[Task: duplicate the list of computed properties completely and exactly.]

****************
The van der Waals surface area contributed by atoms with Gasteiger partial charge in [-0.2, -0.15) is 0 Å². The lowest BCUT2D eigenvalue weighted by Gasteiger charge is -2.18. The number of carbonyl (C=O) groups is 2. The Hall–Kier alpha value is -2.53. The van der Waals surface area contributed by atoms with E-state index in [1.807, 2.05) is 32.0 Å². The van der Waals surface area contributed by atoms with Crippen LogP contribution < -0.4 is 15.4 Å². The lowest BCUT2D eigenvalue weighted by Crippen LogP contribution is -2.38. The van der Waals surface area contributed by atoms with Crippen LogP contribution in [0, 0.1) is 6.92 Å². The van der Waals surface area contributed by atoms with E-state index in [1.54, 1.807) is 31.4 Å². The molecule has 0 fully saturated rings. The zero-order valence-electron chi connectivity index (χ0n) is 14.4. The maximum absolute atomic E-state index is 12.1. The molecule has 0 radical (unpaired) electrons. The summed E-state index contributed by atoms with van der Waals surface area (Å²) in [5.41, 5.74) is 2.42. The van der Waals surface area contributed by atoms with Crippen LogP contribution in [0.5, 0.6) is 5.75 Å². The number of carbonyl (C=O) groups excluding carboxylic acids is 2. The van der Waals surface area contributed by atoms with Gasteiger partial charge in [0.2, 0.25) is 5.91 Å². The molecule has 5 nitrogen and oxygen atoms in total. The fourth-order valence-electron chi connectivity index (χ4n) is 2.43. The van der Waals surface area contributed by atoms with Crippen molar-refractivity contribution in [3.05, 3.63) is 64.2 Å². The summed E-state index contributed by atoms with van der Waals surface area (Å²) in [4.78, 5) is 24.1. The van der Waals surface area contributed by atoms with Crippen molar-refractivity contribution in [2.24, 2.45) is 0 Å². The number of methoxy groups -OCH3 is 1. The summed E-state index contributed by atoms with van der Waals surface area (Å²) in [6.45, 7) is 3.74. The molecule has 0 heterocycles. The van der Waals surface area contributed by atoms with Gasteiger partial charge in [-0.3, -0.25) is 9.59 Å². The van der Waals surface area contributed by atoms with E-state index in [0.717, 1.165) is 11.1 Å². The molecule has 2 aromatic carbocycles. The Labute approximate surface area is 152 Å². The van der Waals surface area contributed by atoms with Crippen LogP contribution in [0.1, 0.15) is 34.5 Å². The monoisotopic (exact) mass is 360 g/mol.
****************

The van der Waals surface area contributed by atoms with Gasteiger partial charge in [-0.2, -0.15) is 0 Å². The lowest BCUT2D eigenvalue weighted by Gasteiger charge is -2.18. The number of carbonyl (C=O) groups is 2. The Hall–Kier alpha value is -2.53. The van der Waals surface area contributed by atoms with E-state index in [1.807, 2.05) is 32.0 Å². The van der Waals surface area contributed by atoms with Crippen LogP contribution < -0.4 is 15.4 Å². The lowest BCUT2D eigenvalue weighted by Crippen LogP contribution is -2.38. The van der Waals surface area contributed by atoms with Crippen LogP contribution in [0, 0.1) is 6.92 Å². The van der Waals surface area contributed by atoms with E-state index in [1.54, 1.807) is 31.4 Å². The molecule has 0 fully saturated rings. The zero-order valence-electron chi connectivity index (χ0n) is 14.4. The maximum absolute atomic E-state index is 12.1. The molecule has 0 radical (unpaired) electrons. The summed E-state index contributed by atoms with van der Waals surface area (Å²) in [5.41, 5.74) is 2.42. The van der Waals surface area contributed by atoms with Crippen LogP contribution in [0.5, 0.6) is 5.75 Å². The number of carbonyl (C=O) groups excluding carboxylic acids is 2. The van der Waals surface area contributed by atoms with Gasteiger partial charge in [0.2, 0.25) is 5.91 Å². The molecule has 5 nitrogen and oxygen atoms in total. The fourth-order valence-electron chi connectivity index (χ4n) is 2.43. The van der Waals surface area contributed by atoms with Crippen molar-refractivity contribution in [3.05, 3.63) is 64.2 Å². The summed E-state index contributed by atoms with van der Waals surface area (Å²) in [4.78, 5) is 24.1. The van der Waals surface area contributed by atoms with Crippen molar-refractivity contribution in [2.24, 2.45) is 0 Å². The number of methoxy groups -OCH3 is 1. The summed E-state index contributed by atoms with van der Waals surface area (Å²) in [6.45, 7) is 3.74. The molecule has 0 heterocycles. The van der Waals surface area contributed by atoms with Gasteiger partial charge in [-0.3, -0.25) is 9.59 Å². The van der Waals surface area contributed by atoms with E-state index in [0.717, 1.165) is 11.1 Å². The molecule has 2 aromatic carbocycles. The Labute approximate surface area is 152 Å². The van der Waals surface area contributed by atoms with Crippen LogP contribution in [0.1, 0.15) is 34.5 Å². The monoisotopic (exact) mass is 360 g/mol.